It was raining when I picked up my daughter from school this afternoon. Her high school shares its building with a Head Start program. We arrived early, just as many of the Head Start kids were dismissed. One by one, big burly fathers appeared at the door. From my observations, dads don't talk much. They come, pick up their kids, and go. One carried an adorable pink backpack and raced his little girl through the rain. Her ruffled coat flapped open as she ran to the car, where he opened her door for her and tossed the pack onto the seat. Another dad stomped through the rain while sharing an umbrella with his son, who took no notice of the umbrella at all. He was all about the puddles.
A few moms came, too. The scenes look very different when a mom leaves the building. She's got her son's hand firmly gripped in her own - safety first, you know. Her child carries his own backpack and his coat is safely zipped up to his throat. She looks busy and purposeful, as does the child she escorts. She has a lot to say as they walk: Did you eat all your lunch? Do you have your homework in your bag? Don't get your shoes wet!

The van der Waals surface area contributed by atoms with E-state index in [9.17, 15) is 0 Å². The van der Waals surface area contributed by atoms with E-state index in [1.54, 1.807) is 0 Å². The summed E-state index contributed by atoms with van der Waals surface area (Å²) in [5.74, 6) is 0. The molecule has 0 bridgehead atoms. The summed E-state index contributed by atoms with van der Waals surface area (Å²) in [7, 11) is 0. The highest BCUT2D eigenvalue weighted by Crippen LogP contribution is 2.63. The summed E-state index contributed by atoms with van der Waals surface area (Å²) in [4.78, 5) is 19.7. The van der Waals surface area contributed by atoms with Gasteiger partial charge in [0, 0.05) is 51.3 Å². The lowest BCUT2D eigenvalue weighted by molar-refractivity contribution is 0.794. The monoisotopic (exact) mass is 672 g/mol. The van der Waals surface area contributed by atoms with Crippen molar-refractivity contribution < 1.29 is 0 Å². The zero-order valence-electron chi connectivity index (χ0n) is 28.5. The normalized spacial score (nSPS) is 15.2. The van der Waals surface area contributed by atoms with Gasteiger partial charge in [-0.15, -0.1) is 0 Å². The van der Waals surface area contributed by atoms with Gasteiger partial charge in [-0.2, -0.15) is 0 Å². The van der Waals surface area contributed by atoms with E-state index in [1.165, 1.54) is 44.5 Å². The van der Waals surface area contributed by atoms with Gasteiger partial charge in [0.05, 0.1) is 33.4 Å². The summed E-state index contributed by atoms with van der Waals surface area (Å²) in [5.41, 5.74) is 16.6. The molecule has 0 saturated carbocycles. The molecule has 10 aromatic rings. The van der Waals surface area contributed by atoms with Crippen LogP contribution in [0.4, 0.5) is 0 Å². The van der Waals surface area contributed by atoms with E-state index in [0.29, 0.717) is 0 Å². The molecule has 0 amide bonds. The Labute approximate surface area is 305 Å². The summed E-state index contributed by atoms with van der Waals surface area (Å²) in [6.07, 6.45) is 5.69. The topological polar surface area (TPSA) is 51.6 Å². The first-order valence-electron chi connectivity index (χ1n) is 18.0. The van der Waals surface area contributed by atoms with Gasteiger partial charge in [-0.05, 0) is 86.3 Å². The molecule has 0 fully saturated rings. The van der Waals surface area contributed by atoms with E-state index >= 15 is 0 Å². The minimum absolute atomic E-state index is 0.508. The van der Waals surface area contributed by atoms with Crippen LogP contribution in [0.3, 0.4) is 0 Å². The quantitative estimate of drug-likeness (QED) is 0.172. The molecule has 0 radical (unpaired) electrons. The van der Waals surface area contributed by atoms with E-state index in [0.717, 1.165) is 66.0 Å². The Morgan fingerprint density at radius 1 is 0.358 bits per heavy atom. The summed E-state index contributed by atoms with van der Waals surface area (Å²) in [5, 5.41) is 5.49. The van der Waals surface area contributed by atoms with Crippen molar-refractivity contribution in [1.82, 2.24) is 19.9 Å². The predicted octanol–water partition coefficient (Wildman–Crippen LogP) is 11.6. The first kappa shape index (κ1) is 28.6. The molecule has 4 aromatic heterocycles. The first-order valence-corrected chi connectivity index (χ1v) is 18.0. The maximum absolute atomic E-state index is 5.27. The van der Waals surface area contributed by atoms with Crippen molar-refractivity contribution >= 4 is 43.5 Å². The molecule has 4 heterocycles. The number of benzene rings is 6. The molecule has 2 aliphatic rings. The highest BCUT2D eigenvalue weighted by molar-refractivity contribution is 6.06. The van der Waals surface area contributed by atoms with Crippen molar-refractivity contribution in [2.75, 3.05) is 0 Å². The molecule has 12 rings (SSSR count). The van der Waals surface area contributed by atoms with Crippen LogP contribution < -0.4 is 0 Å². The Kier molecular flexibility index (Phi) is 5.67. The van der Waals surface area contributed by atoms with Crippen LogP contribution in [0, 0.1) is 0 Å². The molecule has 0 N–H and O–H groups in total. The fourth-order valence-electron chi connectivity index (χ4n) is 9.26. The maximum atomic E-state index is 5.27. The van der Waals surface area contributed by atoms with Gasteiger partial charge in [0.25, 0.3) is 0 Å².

At our home, Mom oversees schoolwork and chores. Bedtime and wake time are regulated by Mom, as well. Dad is in charge of entertaining the kids while dinner is being made and cleaned up. While this job is primarily focused on the Toddler, his influence quickly spills over to the Tween and Teen, as well. Dad is the Wii master, the about-to-be-defeated Undefeated Wrestling Champion, the silly-voiced narrator. When Mom announces bedtime, three voices rise in dissent: Teen's, Tween's, and Dad's. I don't complain about the lack of help in the kitchen. Dad has a very stressful job and needs the evening to detox and regroup. I enjoy training the kids and running the home (to an extent). But I envy the liberty. It would be nice to be seen as the playful parent, and not the insistent one, now and then.
Every once in a while, I'd like to be the dad.